The focus of this 3rd edition of the ISWA Beacon Conference on Waste Prevention and Recycling will be on Waste Prevention Planning, Food Waste, Extended Producer Responsibility, Communication & Behavioural Change, and Planned Obsolescence. A top-class panel of speakers, including senior representatives from OECD, UNEP and leading European Universities, will discuss these issues. A high-class social event and exclusive site visits round up the event programme.

Please CLICK HERE to view preliminary programme
Go to online registration and hotel information

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4. ISWA Study Tour Separate Collection 18 - 20 June in Austria

The separate collection and recycling of waste has many advantages: It contributes significantly to climate protection and provides industry with valuable resources. At the same time, collection schemes have to cover the cost of logistics and manage public acceptance. Balancing these goals is a challenging task. Austria has long been a pioneer in this field.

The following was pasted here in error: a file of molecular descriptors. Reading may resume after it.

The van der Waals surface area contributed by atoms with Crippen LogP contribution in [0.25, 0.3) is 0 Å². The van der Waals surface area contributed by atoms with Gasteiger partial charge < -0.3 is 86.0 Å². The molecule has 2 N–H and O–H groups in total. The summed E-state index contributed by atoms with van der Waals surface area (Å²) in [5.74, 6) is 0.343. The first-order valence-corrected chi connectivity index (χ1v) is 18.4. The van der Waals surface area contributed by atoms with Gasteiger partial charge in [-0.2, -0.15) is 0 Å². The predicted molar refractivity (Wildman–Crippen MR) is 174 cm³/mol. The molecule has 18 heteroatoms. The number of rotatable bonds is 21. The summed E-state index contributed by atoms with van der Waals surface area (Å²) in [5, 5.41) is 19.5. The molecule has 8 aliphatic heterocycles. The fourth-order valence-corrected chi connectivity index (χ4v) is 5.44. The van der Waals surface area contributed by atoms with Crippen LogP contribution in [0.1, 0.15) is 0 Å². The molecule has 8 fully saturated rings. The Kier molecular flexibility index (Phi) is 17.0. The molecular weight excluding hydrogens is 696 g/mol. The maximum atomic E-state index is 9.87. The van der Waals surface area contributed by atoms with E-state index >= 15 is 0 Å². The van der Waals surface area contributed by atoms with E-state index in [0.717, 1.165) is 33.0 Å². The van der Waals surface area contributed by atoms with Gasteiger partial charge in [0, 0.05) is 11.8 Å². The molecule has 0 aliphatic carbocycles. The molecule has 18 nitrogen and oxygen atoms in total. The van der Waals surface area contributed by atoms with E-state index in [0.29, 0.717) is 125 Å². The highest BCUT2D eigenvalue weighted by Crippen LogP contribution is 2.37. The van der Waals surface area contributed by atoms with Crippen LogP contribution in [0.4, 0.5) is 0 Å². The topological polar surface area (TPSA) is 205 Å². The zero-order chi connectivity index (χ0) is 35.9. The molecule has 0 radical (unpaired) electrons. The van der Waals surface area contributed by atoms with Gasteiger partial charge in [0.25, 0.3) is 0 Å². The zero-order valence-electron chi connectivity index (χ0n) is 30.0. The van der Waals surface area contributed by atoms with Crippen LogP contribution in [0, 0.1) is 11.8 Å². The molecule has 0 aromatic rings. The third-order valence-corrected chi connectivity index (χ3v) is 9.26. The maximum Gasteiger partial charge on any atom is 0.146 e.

The ISWA study tour offers insight into the theoretical and practical background of how to operate a collection scheme effectively and efficiently. In addition to outlining the general principles and goals of separate collection, the tour will address the following issues: infrastructure, logistics, planning, analysis and communications. You will see examples of separate collection in urban and rural areas and visit state-of-the-art sorting plants for plastic packaging and metal.

If you want to learn about the latest developments in this field and see best practice solutions, this study tour is the place to be.

View programme and register here.

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5. NEW ISWA NATIONAL MEMBERS: Croatia and Bosnia and Herzegovina

ISWA is happy to welcome two new National Members!